It's not that no one had thought of this problem. They just didn't consider it important enough to spend any time on.
Patrick Nielsen Hayden cannot be polite any longer:
Making Light: Another term for it would be "lying sack of shit": The director of the Federal Emergency Management Agency said Thursday those New Orleans residents who chose not to heed warnings to evacuate before Hurricane Katrina bear some responsibility for their fates. Michael Brown also agreed with other public officials that the death toll in the city could reach into the thousands. "Unfortunately, that's going to be attributable a lot to people who did not heed the advance warnings," Brown told CNN. "I don't make judgments about why people chose not to leave but, you know, there was a mandatory evacuation of New Orleans," he said.... Asked later on CNN how he could blame the victims, many of whom could not flee the storm because they had no transportation or were too frail to evacuate on their own, Brown said he was not blaming anyone. "Now is not the time to be blaming," Brown said.
Summing up: If you didn't leave New Orleans before the storm, your problems are your own fault. Not that we "make judgements", of course. And remember, "now is not the time to be blaming."
And the thought briefly, briefly penetrates Jonah Goldberg's lizard brain that he's on the side of the bad guys:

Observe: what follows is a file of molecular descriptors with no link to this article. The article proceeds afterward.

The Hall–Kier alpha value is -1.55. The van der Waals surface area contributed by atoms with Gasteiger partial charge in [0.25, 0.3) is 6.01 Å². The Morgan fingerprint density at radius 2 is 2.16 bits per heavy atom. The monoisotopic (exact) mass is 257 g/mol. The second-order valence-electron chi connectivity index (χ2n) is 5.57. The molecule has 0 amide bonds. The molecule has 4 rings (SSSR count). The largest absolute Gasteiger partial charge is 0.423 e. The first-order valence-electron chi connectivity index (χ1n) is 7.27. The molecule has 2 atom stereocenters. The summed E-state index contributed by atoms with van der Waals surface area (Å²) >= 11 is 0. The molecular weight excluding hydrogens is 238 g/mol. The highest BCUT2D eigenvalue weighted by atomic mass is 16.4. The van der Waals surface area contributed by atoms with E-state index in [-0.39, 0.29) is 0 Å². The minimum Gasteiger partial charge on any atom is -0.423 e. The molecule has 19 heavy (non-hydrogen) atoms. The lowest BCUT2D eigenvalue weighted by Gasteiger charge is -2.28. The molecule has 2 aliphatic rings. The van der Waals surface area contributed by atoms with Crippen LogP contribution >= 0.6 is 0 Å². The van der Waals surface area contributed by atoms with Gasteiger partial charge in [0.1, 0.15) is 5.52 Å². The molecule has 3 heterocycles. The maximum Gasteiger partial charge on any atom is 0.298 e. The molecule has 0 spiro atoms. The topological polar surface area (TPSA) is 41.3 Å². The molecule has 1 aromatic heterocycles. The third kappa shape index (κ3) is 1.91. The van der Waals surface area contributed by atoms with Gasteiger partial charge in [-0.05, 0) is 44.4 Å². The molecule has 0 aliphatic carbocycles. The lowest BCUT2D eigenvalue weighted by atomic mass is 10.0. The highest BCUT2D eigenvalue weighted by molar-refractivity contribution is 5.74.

Rising Hegemon: No longer such a joke is it?: Jonah Goldberg has something rare in today's Republican enablers...an attack of guilt.
So the question is, would the money have been better spent if the Republicans hadn't gotten their way? And, though it sickens me to say so, that is at best an open question. I have the utmost faith in the kleptocratic and dysfunctional governments of New Orleans and Louisiana to waste and steal money. But, we were supposed to be preparing -- at the national level -- for a major terrorist attack for the last four years. I just don't see much evidence of that preparation. Congress re-assembled lickity-split to deal with Terri Schiavo -- a decision that didn't and does not bother me the way it bothers some. But however you define the issues involved in that case, in terms of real human suffering they are very hard to stack-up against what's happened in New Orleans. Congress should have convened yesterday and rescinded the highway bill. It should have broken-open the farm bill like a piñata and reallocated the monies therein.
But the moment is brief. In the next paragraph all sign of intelligent thought vanishes:
For supporters of the war, this spectacle is going to be particularly hard to accomodate because it is in the interests of the political classes to keep their pork and it is in the interests of the antiwar left to frame this as a choice between Baghdad and New Orleans...
Impeach George W. Bush. Impeach him now.